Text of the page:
Hotel review: The Bull at Wrotham
PUBLISHED: 09:48 08 November 2016 | UPDATED: 15:27 21 November 2016
Manu Palomeque 07977074797
The Bull at Wrotham is no mere roadside inn; it's now a destination country hotel with a great menu matched by fine wines. Words by: Sarah Sturt. Pictures by: Manu Palomeque
I last visited The Bull at Wrotham back in 2011 so was keen to see the changes that had taken place at what had formerly been a rather run-down, traditional old coaching inn.
Now two foodie destinations under one 600-year-old roof, with an authentic smokehouse and a fine dining, two-rosette à la carte restaurant, plus 11 very swish, beautifully restored en-suite bedrooms, it has really upped its game.
It has also attracted a very high-calibre executive chef, Adam Turley, who grew up in Sevenoaks and is delighted to be back on home turf after being trained by Michel and Albert Roux and gaining experience at such exalted places as The Waterside Inn in Bray.
The same Spitfire pictures I remember decorate the rustic dining room, but now restoration has uncovered original beams and wonderful oak floors. Cheery red cushions on pine seats and red and cream Roman blinds match the half-panelled walls and there’s a comfortable lounge area furnished with handsome tapestry covered armchairs.
Ever-ambitious owner Martin Deadman can take the credit for driving through all the changes, but it’s Adam Turley’s cooking that has taken The Bull to new heights. And it is, quite frankly, astonishingly good.
We were there for the launch of the new evening menu, which promises ‘a true feast for all the senses’ and actually lives up to the claim – although at first sight the minimal descriptions (‘Egg’, ‘Pollock’, ‘Pea’, ‘Beef’, ‘Pork’ et al) is a brave move. Until I remember such an approach is favoured by Graham Garrett at Michelin-starred The West House, and he’s notched up a fair few awards in his time …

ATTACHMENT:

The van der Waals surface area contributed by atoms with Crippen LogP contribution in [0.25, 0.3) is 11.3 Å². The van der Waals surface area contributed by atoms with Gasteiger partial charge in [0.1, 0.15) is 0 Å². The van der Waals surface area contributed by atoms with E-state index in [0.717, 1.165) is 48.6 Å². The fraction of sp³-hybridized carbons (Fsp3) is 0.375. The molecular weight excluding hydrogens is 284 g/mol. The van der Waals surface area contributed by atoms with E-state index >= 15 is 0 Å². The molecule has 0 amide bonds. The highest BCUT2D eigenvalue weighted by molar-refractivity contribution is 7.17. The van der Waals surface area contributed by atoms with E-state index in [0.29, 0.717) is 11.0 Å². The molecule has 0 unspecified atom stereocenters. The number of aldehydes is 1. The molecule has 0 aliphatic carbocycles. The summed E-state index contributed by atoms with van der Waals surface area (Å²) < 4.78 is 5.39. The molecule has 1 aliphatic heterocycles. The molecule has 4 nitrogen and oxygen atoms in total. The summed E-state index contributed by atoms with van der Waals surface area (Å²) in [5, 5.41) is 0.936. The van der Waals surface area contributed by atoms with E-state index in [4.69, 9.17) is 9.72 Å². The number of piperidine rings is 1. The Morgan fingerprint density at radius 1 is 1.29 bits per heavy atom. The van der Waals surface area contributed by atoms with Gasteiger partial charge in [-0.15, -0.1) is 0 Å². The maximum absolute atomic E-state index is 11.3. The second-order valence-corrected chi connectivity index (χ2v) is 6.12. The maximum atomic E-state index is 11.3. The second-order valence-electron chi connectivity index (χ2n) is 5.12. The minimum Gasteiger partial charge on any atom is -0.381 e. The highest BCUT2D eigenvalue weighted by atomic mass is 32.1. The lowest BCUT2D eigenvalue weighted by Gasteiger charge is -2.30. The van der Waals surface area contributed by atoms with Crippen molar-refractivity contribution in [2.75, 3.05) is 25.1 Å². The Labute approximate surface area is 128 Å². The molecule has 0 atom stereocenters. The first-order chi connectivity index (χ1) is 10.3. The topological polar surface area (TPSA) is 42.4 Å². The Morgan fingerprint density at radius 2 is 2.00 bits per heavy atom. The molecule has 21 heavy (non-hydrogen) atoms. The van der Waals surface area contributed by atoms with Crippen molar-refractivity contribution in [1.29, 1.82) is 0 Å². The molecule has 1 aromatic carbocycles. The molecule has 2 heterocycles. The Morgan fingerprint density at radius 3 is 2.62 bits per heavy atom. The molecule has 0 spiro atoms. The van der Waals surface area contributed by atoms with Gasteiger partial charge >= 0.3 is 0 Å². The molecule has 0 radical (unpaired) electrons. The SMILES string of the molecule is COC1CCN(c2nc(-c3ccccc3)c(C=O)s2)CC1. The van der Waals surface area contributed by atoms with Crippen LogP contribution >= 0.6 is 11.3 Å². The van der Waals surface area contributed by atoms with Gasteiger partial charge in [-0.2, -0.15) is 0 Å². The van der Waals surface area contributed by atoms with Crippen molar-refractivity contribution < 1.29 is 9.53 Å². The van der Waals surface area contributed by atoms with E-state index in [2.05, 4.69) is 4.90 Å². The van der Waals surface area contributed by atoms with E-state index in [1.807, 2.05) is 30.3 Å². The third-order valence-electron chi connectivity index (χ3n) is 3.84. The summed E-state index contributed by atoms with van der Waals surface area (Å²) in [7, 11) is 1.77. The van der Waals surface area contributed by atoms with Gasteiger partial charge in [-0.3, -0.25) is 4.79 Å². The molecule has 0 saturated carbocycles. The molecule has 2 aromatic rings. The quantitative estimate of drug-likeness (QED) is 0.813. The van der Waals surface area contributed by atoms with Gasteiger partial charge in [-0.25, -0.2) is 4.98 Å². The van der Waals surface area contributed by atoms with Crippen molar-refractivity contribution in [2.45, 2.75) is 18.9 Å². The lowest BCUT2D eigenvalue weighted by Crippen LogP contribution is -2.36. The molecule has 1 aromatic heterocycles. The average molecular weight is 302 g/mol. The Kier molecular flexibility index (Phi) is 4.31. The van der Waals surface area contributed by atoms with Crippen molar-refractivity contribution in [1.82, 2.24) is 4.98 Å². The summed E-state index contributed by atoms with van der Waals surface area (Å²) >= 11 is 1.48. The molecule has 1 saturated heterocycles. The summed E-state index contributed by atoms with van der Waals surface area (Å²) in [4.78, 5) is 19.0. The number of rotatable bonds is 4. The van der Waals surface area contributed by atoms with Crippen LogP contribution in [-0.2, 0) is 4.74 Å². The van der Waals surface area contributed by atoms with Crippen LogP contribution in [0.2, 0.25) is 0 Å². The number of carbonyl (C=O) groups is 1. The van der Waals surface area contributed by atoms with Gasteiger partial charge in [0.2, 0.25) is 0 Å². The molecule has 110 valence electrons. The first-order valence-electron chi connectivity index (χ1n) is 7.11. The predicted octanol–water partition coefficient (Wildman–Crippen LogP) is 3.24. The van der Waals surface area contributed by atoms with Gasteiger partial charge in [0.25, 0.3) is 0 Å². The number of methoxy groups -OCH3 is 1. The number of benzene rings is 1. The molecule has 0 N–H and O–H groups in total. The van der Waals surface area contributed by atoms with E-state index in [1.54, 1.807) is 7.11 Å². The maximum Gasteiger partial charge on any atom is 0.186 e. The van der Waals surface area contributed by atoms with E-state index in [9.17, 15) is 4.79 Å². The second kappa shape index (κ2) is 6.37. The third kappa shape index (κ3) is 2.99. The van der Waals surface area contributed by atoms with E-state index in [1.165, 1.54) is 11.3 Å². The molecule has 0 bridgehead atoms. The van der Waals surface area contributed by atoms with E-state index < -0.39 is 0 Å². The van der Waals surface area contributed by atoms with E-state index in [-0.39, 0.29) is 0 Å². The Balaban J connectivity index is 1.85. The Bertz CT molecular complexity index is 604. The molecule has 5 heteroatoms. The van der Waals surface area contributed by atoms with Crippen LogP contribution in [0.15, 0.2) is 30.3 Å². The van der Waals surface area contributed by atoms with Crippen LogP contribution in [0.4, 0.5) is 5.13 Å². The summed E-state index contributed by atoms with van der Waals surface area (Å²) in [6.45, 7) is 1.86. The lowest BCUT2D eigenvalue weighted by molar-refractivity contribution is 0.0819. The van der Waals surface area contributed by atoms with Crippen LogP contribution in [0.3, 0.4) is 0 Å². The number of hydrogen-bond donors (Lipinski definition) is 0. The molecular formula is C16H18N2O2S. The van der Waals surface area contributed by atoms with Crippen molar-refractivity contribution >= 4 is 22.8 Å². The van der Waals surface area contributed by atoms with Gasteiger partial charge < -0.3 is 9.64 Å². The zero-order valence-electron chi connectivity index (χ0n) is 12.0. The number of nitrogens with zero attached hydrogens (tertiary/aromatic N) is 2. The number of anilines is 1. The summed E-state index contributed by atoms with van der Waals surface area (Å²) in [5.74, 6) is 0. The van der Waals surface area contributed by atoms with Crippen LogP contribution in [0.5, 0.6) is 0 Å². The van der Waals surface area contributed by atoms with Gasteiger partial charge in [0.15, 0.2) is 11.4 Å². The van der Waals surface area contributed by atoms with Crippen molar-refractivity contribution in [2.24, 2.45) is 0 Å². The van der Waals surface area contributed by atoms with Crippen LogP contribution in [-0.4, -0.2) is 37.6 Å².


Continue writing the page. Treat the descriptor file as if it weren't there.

But before we get to our menu choices we are treated to delicious warm sough dough bread (with a choice of butter from a wooden paddle or beef dripping in a little pot, which delights my northern dining companion) and piping hot whitebait with porcini mayonnaise, where the saltiness of the little fish contrasts beautifully with the creamy mushroom dip.
So, on to ‘Egg’ for my dining chum, which turns out to be a long way from breakfast fare. A devilled duck egg with beetroot and leek sits on the most delicious hay-baked ham shot through with mustard – on a plate beneath which hay has been set alight! For sheer ‘wow’ factor it’s brilliant, and the smoky flavours really do enhance the meat and showcase The Bull’s smokehouse skills. A light, dry Spanish Bodegas Bernabe Navarro coped admirably.
My ‘Pea’ was simply exquisite – a vibrant, lemony fresh pea risotto with mozzarella and almond, garnished with edible nasturtiums and perfectly paired with a glass of fragrant Domaine Henri Bourgeois Sancerre.
To follow, MDC continued on a smoky route with his choice of ‘Beef’ – beautifully tender, flavour-packed smoked brisket and barbecued sirloin you could literally cut with a butter knife. Draped with artichoke and truffles, it was delicious with the grilled purple sprouting broccoli with almonds and smoked mash that accompanies all mains.
Another red, this time a big Californian Cocobon, was spot on for this dish – if you can, get wine buff Martin to recommend what you drink. A true expert, his interest started when he was just 20, has developed over the years and he pairs food and wine brilliantly from the extensive list he has compiled.